After some time one among them spoke. “Companions”, he said, “we cannot eat this elephant who has given his life for us.” “Nay, friends”, said another, “if we do not eat this elephant, his sacrifice will have been useless, and we shall die before reaching another city. Thus we shall not be helped, nor shall the wish of our elephant be fulfilled.”

The men spoke no more but bent their heads in the burning sand and ate the meat with tears in their eyes. And it made them strong, very strong, so that they were able to cross the desert and reach a town where their troubles came to an end. They never forgot the great elephant, and they lived happy ever after.
Noorunissa Inayat-Khan interpreted the Jātaka Tales into beautiful, lyrical prose. 
The book is illustrated by the famous children book illustrator, H. Willebeek Le Mair.
Noorunisssa's Blog Archives

Jataka Tale 11. The Monkey Bridge

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Once, in the mountains of the Himalaja, a giant monkey ruled over eighty thousand monkeys. Through the rocks, where they lived, flows the Ganges, before reaching the valley where the cities lie. And there, where the sparkling water falls from rock to rock, stood a magnificent tree. In spring it carried tender white flowers; and later he was laden with such wonderful fruits, as there were no others, and the sweet winds of the mountain gave them the sweetness of honey.

How happy were the monkeys! They ate from the fruits and lived in the shadow of the wonderful tree. From one side of the tree the branches extended over the water. When the flowers opened, the monkeys ate or destroyed them on those branches, so that no fruit could grow on them. And if there still grew one, they plucked it, even when it was not greater than the heart of a flower, because her chief, who was aware of the danger, had warned them. He said: ‘Beware, that no fruit falls into the water, the river will carry them to the city, where the humans will, once they have eaten the fruit, will search for the tree. They will come along the river up to the mountains and find the tree. Then they will pluck all fruits and we will have to flee from here.’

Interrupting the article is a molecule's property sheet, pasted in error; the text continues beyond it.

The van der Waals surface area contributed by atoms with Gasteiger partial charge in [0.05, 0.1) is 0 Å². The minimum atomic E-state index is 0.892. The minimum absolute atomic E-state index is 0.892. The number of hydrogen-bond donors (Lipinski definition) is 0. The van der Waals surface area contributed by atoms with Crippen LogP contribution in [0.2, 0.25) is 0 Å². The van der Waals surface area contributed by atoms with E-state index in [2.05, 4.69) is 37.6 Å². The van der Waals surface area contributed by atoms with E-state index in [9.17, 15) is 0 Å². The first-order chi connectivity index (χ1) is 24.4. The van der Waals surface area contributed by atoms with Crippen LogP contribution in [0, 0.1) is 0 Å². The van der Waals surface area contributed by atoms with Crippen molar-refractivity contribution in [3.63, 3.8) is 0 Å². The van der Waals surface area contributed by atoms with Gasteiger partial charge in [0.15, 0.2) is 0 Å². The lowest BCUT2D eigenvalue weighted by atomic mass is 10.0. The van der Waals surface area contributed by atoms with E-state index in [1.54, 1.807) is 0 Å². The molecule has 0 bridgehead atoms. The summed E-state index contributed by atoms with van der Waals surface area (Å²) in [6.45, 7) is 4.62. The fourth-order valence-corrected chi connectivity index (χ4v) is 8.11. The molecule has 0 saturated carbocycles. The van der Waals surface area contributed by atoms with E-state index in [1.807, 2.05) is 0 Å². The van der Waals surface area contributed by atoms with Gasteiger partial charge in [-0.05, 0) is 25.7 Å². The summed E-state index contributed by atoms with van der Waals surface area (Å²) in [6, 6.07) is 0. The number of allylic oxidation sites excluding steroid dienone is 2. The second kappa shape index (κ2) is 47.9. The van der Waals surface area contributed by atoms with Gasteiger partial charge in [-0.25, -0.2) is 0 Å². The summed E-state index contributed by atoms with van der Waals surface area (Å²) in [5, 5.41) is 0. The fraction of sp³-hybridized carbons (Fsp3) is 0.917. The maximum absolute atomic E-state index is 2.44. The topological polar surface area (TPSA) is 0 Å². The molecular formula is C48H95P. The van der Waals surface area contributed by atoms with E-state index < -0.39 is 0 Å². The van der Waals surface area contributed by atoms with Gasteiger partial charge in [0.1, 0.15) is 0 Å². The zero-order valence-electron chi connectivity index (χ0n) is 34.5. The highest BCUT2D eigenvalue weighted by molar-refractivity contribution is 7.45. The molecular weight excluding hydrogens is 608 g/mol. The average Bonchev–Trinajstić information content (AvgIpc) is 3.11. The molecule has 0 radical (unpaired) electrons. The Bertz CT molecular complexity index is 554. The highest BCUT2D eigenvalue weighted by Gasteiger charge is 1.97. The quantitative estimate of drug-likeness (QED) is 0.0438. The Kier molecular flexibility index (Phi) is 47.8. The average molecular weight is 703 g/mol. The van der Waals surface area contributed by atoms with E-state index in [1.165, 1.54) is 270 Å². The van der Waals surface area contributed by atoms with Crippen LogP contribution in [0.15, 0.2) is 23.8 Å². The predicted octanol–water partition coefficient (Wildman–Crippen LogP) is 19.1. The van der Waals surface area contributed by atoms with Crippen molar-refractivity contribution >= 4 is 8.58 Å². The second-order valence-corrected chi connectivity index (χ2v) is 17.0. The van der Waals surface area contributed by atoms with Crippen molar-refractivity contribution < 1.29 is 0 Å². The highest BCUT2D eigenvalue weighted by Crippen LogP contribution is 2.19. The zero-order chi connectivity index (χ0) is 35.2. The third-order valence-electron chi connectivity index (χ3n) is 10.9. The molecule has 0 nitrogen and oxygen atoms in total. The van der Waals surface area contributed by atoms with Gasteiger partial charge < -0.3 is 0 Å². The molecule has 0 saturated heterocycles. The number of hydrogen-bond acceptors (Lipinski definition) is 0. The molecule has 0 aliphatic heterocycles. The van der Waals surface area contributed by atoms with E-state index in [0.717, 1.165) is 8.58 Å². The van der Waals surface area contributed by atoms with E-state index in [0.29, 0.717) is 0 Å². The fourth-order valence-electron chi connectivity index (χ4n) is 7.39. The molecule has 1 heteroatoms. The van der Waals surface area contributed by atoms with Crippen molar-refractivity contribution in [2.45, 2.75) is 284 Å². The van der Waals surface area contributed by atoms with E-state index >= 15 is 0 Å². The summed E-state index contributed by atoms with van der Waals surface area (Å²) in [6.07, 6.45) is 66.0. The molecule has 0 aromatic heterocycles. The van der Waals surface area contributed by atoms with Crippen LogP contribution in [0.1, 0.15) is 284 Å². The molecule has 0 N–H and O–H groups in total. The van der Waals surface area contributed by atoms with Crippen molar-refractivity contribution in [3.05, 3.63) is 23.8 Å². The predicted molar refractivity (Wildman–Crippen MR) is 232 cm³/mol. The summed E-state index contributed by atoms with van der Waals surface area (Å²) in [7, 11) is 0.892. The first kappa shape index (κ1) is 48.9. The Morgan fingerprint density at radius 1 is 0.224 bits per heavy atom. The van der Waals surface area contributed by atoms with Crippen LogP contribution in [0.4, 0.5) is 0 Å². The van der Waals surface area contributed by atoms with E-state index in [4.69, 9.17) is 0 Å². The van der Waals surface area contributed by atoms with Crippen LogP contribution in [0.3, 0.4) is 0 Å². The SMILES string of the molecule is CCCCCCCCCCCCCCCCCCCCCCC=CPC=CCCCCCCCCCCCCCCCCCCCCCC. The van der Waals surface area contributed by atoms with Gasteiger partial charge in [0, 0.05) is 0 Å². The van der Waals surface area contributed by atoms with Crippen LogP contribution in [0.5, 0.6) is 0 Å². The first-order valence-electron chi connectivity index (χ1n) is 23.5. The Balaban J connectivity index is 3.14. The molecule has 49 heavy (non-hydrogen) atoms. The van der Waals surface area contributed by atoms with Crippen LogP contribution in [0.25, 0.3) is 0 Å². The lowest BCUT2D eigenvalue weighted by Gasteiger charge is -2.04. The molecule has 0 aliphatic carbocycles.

So the monkeys obeyed and for a long time no fruit fell into the water. But the day came that a ripe fruit, covered by an ant’s nest among the leaves, fell into the water and was carried away by the current of the river, down the rocky hills, until the valley in which the great city Benares lay, on the shores of the Ganges. That day, when the fruit swam before the city of Benares, driven by the little waves of the river, bathed King Brahmadatta in the waters of the Ganges, between two nets, held by a few fishermen. He dived and swam and played with the little sunrays caught in the water. The fruit was carried along into one of the nets.

‘Wonderful!’ exclaimed the fisherman who saw it first, ‘Where on earth grows a fruit like this one?’ And he took it and showed it with sparkling eyes to the king. Brahmadatta wondered and admired the beauty of that fruit. ‘Where might that tree stand, which carries such fruits?’ he asked himself. He called some foresters at the near riverbank and asked them, if they knew about this fruit and where one could find it. ‘Sir,’ they said, it is a mango, a wonderful mango. A fruit as this does not grow in a valley like ours, but high up in the mountains of the Himalaja, where the air is pure and the sunrays clear. Without doubt this mango-tree stands at the riverbank, a fruit fell into the water and was carried until here.’

The king ordered his servants to taste the fruit, and after they had done so, he also ate and gave some to his ministers and courtiers. ‘Indeed’, they said, ‘such a fruit is divine, non other is like this one’. Days and nights passed, and Brahmadatta became more and more restless. The longing to taste once more such a fruit, grew stronger, the more days passed. At night he saw the miraculous tree in his dreams, and on each branch he saw a hundred golden cups full of honey and nectar. ‘This cannot go on! We must find the tree!’, said the king one day and gave order to prepare a boat, to sail up the Ganges, up to the mountains of the Himalaja, where one
could find this tree. Brahmadatta himself also joined the journey.

And the journey was long, it lead them along the flower and rice fields, but one evening the king and the crew reached the mountains of the Himalaja. They stared into the horizon, and what did they see? There, in the moonlight stood the desired tree, and its golden fruits sparkled through the leaves. But what was it that moved there between the branches? What strange shadows
hushed through the leaves? ‘Look!’ said one of them, ‘it is a troop of monkeys.’